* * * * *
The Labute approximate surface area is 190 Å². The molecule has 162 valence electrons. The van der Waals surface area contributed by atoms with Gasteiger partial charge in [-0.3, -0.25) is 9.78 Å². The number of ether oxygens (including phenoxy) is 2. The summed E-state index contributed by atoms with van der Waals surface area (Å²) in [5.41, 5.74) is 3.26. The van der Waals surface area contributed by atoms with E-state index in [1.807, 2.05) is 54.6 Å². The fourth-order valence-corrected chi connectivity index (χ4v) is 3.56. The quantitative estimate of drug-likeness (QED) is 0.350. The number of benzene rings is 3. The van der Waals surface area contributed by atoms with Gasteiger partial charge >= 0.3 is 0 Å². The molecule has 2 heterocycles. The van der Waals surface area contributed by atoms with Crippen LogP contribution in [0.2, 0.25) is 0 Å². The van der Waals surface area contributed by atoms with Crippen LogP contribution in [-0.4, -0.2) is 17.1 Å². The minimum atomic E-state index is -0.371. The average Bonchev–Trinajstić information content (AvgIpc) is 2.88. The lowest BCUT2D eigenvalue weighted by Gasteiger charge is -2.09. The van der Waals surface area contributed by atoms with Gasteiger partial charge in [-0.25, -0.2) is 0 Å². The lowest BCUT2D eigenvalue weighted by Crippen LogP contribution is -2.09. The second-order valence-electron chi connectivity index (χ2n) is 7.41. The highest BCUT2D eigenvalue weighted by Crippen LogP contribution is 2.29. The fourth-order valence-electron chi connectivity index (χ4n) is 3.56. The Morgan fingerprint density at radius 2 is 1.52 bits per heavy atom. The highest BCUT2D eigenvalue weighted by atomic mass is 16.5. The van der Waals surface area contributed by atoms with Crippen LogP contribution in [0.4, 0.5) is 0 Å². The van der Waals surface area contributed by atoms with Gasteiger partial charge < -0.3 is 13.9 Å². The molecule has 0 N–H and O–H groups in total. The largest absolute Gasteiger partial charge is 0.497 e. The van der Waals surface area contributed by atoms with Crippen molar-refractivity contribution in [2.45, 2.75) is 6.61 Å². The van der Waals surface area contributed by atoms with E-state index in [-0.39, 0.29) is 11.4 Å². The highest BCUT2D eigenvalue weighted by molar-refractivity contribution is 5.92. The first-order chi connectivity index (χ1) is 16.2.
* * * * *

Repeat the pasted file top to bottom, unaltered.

The Labute approximate surface area is 190 Å². The molecule has 162 valence electrons. The van der Waals surface area contributed by atoms with Gasteiger partial charge in [-0.3, -0.25) is 9.78 Å². The number of ether oxygens (including phenoxy) is 2. The summed E-state index contributed by atoms with van der Waals surface area (Å²) in [5.41, 5.74) is 3.26. The van der Waals surface area contributed by atoms with E-state index in [1.807, 2.05) is 54.6 Å². The fourth-order valence-corrected chi connectivity index (χ4v) is 3.56. The quantitative estimate of drug-likeness (QED) is 0.350. The number of benzene rings is 3. The van der Waals surface area contributed by atoms with Gasteiger partial charge >= 0.3 is 0 Å². The molecule has 2 heterocycles. The van der Waals surface area contributed by atoms with Crippen LogP contribution in [0.2, 0.25) is 0 Å². The van der Waals surface area contributed by atoms with Crippen LogP contribution in [-0.4, -0.2) is 17.1 Å². The minimum atomic E-state index is -0.371. The average Bonchev–Trinajstić information content (AvgIpc) is 2.88. The lowest BCUT2D eigenvalue weighted by Gasteiger charge is -2.09. The van der Waals surface area contributed by atoms with Gasteiger partial charge in [-0.25, -0.2) is 0 Å². The lowest BCUT2D eigenvalue weighted by Crippen LogP contribution is -2.09. The second-order valence-electron chi connectivity index (χ2n) is 7.41. The highest BCUT2D eigenvalue weighted by Crippen LogP contribution is 2.29. The fourth-order valence-electron chi connectivity index (χ4n) is 3.56. The Morgan fingerprint density at radius 2 is 1.52 bits per heavy atom. The highest BCUT2D eigenvalue weighted by atomic mass is 16.5. The van der Waals surface area contributed by atoms with Crippen LogP contribution in [0.4, 0.5) is 0 Å². The van der Waals surface area contributed by atoms with Gasteiger partial charge < -0.3 is 13.9 Å². The molecule has 0 N–H and O–H groups in total. The largest absolute Gasteiger partial charge is 0.497 e. The van der Waals surface area contributed by atoms with Crippen molar-refractivity contribution in [2.45, 2.75) is 6.61 Å². The van der Waals surface area contributed by atoms with E-state index in [-0.39, 0.29) is 11.4 Å². The highest BCUT2D eigenvalue weighted by molar-refractivity contribution is 5.92. The first-order chi connectivity index (χ1) is 16.2.